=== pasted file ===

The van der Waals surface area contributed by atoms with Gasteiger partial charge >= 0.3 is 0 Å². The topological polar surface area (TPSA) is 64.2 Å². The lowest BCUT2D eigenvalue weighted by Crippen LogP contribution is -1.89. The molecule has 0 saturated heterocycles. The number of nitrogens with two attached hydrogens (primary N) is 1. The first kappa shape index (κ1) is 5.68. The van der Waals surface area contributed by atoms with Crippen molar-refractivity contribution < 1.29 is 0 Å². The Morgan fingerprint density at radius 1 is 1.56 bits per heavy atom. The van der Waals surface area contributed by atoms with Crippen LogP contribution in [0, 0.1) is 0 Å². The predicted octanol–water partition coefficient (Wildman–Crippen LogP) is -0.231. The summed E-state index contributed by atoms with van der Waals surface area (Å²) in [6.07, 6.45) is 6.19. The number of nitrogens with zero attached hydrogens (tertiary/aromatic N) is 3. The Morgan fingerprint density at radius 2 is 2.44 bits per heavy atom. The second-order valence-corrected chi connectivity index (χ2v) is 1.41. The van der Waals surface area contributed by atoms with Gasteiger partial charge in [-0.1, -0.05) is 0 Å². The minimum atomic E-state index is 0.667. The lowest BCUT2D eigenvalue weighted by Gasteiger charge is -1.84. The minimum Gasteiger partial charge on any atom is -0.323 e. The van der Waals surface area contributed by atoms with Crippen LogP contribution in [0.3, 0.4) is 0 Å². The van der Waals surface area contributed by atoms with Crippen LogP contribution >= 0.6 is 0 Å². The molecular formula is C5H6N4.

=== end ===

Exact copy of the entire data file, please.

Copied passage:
The van der Waals surface area contributed by atoms with Gasteiger partial charge >= 0.3 is 0 Å². The topological polar surface area (TPSA) is 64.2 Å². The lowest BCUT2D eigenvalue weighted by Crippen LogP contribution is -1.89. The molecule has 0 saturated heterocycles. The number of nitrogens with two attached hydrogens (primary N) is 1. The first kappa shape index (κ1) is 5.68. The van der Waals surface area contributed by atoms with Crippen molar-refractivity contribution < 1.29 is 0 Å². The Morgan fingerprint density at radius 1 is 1.56 bits per heavy atom. The van der Waals surface area contributed by atoms with Crippen LogP contribution in [0, 0.1) is 0 Å². The predicted octanol–water partition coefficient (Wildman–Crippen LogP) is -0.231. The summed E-state index contributed by atoms with van der Waals surface area (Å²) in [6.07, 6.45) is 6.19. The number of nitrogens with zero attached hydrogens (tertiary/aromatic N) is 3. The Morgan fingerprint density at radius 2 is 2.44 bits per heavy atom. The second-order valence-corrected chi connectivity index (χ2v) is 1.41. The van der Waals surface area contributed by atoms with Gasteiger partial charge in [-0.1, -0.05) is 0 Å². The minimum atomic E-state index is 0.667. The lowest BCUT2D eigenvalue weighted by Gasteiger charge is -1.84. The minimum Gasteiger partial charge on any atom is -0.323 e. The van der Waals surface area contributed by atoms with Crippen LogP contribution in [0.3, 0.4) is 0 Å². The van der Waals surface area contributed by atoms with Crippen LogP contribution >= 0.6 is 0 Å². The molecular formula is C5H6N4.